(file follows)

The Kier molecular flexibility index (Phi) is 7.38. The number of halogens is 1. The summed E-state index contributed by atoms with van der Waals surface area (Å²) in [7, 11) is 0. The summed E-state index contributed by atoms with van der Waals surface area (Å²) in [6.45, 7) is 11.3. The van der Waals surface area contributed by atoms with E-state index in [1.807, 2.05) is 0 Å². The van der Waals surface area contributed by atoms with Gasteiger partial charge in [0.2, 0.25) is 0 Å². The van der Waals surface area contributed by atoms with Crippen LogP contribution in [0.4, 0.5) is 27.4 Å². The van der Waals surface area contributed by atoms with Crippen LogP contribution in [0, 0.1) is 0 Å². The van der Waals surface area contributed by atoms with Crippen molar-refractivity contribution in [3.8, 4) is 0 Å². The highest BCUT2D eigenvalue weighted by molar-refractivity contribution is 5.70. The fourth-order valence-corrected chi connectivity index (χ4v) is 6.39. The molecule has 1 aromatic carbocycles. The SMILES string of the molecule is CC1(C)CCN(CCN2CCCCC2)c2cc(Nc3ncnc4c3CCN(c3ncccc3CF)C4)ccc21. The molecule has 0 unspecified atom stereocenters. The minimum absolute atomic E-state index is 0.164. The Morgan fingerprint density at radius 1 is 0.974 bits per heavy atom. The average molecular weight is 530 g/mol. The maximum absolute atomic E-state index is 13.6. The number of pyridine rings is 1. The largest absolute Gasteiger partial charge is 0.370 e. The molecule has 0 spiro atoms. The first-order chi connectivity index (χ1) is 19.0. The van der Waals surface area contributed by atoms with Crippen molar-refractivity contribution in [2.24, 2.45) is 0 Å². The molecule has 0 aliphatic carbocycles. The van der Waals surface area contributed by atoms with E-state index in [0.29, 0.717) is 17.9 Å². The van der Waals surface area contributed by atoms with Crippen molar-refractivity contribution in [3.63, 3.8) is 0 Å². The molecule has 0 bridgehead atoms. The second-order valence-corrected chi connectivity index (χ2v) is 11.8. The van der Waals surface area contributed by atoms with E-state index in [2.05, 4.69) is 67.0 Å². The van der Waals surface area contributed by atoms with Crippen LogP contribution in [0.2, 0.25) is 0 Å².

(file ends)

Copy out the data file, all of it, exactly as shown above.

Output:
The Kier molecular flexibility index (Phi) is 7.38. The number of halogens is 1. The summed E-state index contributed by atoms with van der Waals surface area (Å²) in [7, 11) is 0. The summed E-state index contributed by atoms with van der Waals surface area (Å²) in [6.45, 7) is 11.3. The van der Waals surface area contributed by atoms with E-state index in [1.807, 2.05) is 0 Å². The van der Waals surface area contributed by atoms with Gasteiger partial charge in [0.2, 0.25) is 0 Å². The van der Waals surface area contributed by atoms with Crippen LogP contribution in [0.4, 0.5) is 27.4 Å². The van der Waals surface area contributed by atoms with Crippen LogP contribution in [0, 0.1) is 0 Å². The van der Waals surface area contributed by atoms with Crippen molar-refractivity contribution in [3.8, 4) is 0 Å². The highest BCUT2D eigenvalue weighted by molar-refractivity contribution is 5.70. The fourth-order valence-corrected chi connectivity index (χ4v) is 6.39. The molecule has 1 aromatic carbocycles. The SMILES string of the molecule is CC1(C)CCN(CCN2CCCCC2)c2cc(Nc3ncnc4c3CCN(c3ncccc3CF)C4)ccc21. The molecule has 0 unspecified atom stereocenters. The minimum absolute atomic E-state index is 0.164. The Morgan fingerprint density at radius 1 is 0.974 bits per heavy atom. The average molecular weight is 530 g/mol. The maximum absolute atomic E-state index is 13.6. The number of pyridine rings is 1. The largest absolute Gasteiger partial charge is 0.370 e. The molecule has 0 spiro atoms. The first-order chi connectivity index (χ1) is 19.0. The van der Waals surface area contributed by atoms with Crippen molar-refractivity contribution in [2.24, 2.45) is 0 Å². The molecule has 0 aliphatic carbocycles. The van der Waals surface area contributed by atoms with E-state index in [0.29, 0.717) is 17.9 Å². The van der Waals surface area contributed by atoms with Crippen molar-refractivity contribution in [3.63, 3.8) is 0 Å². The molecule has 0 bridgehead atoms. The second-order valence-corrected chi connectivity index (χ2v) is 11.8. The van der Waals surface area contributed by atoms with E-state index in [2.05, 4.69) is 67.0 Å². The van der Waals surface area contributed by atoms with Crippen LogP contribution in [0.2, 0.25) is 0 Å².